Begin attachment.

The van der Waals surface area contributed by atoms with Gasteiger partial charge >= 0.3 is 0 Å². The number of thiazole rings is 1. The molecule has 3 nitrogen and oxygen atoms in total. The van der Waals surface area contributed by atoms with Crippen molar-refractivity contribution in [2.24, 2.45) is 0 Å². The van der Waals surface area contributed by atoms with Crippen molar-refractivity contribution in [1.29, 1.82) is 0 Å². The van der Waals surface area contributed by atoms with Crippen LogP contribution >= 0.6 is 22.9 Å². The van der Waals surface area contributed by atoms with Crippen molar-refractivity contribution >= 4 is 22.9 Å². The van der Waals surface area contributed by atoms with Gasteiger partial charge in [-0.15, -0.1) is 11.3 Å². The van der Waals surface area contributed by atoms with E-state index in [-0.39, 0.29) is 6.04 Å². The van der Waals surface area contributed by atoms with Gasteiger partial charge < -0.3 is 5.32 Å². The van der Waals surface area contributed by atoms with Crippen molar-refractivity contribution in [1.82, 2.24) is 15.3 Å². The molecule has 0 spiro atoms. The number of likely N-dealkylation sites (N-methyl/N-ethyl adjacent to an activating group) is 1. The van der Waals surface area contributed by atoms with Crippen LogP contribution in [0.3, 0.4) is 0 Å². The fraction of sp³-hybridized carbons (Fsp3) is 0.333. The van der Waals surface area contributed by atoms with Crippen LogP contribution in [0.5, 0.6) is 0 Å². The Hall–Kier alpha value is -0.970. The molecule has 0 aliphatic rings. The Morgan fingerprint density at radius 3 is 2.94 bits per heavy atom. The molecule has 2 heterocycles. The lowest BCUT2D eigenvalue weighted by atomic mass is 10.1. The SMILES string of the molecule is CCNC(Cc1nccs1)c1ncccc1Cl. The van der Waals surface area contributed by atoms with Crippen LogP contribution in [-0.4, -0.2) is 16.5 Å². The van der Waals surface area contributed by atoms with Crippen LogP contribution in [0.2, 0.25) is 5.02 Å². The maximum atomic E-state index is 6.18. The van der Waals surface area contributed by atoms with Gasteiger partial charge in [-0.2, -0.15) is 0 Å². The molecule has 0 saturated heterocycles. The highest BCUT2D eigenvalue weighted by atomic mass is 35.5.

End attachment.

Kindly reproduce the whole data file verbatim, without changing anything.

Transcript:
The van der Waals surface area contributed by atoms with Gasteiger partial charge >= 0.3 is 0 Å². The number of thiazole rings is 1. The molecule has 3 nitrogen and oxygen atoms in total. The van der Waals surface area contributed by atoms with Crippen molar-refractivity contribution in [2.24, 2.45) is 0 Å². The van der Waals surface area contributed by atoms with Crippen molar-refractivity contribution in [1.29, 1.82) is 0 Å². The van der Waals surface area contributed by atoms with Crippen LogP contribution >= 0.6 is 22.9 Å². The van der Waals surface area contributed by atoms with Crippen molar-refractivity contribution >= 4 is 22.9 Å². The van der Waals surface area contributed by atoms with Gasteiger partial charge in [-0.15, -0.1) is 11.3 Å². The van der Waals surface area contributed by atoms with E-state index in [-0.39, 0.29) is 6.04 Å². The van der Waals surface area contributed by atoms with Gasteiger partial charge < -0.3 is 5.32 Å². The van der Waals surface area contributed by atoms with Crippen molar-refractivity contribution in [1.82, 2.24) is 15.3 Å². The molecule has 0 spiro atoms. The number of likely N-dealkylation sites (N-methyl/N-ethyl adjacent to an activating group) is 1. The van der Waals surface area contributed by atoms with Crippen LogP contribution in [0.3, 0.4) is 0 Å². The fraction of sp³-hybridized carbons (Fsp3) is 0.333. The van der Waals surface area contributed by atoms with Crippen LogP contribution in [0.5, 0.6) is 0 Å². The Hall–Kier alpha value is -0.970. The molecule has 0 aliphatic rings. The Morgan fingerprint density at radius 3 is 2.94 bits per heavy atom. The molecule has 2 heterocycles. The lowest BCUT2D eigenvalue weighted by atomic mass is 10.1. The SMILES string of the molecule is CCNC(Cc1nccs1)c1ncccc1Cl. The van der Waals surface area contributed by atoms with Crippen LogP contribution in [-0.4, -0.2) is 16.5 Å². The van der Waals surface area contributed by atoms with Crippen LogP contribution in [0.2, 0.25) is 5.02 Å². The maximum atomic E-state index is 6.18. The van der Waals surface area contributed by atoms with Gasteiger partial charge in [-0.2, -0.15) is 0 Å². The molecule has 0 saturated heterocycles. The highest BCUT2D eigenvalue weighted by atomic mass is 35.5.